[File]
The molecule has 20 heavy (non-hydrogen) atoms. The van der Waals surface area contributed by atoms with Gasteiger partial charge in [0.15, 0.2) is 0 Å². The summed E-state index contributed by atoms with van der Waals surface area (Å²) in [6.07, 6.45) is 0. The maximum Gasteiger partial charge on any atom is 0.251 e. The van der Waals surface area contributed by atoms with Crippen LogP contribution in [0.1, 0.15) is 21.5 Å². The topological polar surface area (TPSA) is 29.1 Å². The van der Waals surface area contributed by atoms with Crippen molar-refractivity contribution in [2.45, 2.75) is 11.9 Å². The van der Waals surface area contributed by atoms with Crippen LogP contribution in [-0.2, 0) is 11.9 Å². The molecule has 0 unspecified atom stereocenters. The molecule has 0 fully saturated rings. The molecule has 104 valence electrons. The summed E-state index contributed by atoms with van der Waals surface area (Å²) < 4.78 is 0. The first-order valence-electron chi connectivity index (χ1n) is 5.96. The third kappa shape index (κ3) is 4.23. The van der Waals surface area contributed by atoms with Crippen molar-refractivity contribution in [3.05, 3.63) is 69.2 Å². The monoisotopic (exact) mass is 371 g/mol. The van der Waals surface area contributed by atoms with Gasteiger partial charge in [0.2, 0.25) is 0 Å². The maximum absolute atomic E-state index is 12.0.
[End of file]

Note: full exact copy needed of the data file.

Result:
The molecule has 20 heavy (non-hydrogen) atoms. The van der Waals surface area contributed by atoms with Gasteiger partial charge in [0.15, 0.2) is 0 Å². The summed E-state index contributed by atoms with van der Waals surface area (Å²) in [6.07, 6.45) is 0. The maximum Gasteiger partial charge on any atom is 0.251 e. The van der Waals surface area contributed by atoms with Crippen LogP contribution in [0.1, 0.15) is 21.5 Å². The topological polar surface area (TPSA) is 29.1 Å². The van der Waals surface area contributed by atoms with Crippen molar-refractivity contribution in [2.45, 2.75) is 11.9 Å². The van der Waals surface area contributed by atoms with Crippen LogP contribution in [-0.2, 0) is 11.9 Å². The molecule has 0 unspecified atom stereocenters. The molecule has 0 fully saturated rings. The molecule has 104 valence electrons. The summed E-state index contributed by atoms with van der Waals surface area (Å²) < 4.78 is 0. The first-order valence-electron chi connectivity index (χ1n) is 5.96. The third kappa shape index (κ3) is 4.23. The van der Waals surface area contributed by atoms with Crippen molar-refractivity contribution in [3.05, 3.63) is 69.2 Å². The monoisotopic (exact) mass is 371 g/mol. The van der Waals surface area contributed by atoms with Gasteiger partial charge in [0.2, 0.25) is 0 Å². The maximum absolute atomic E-state index is 12.0.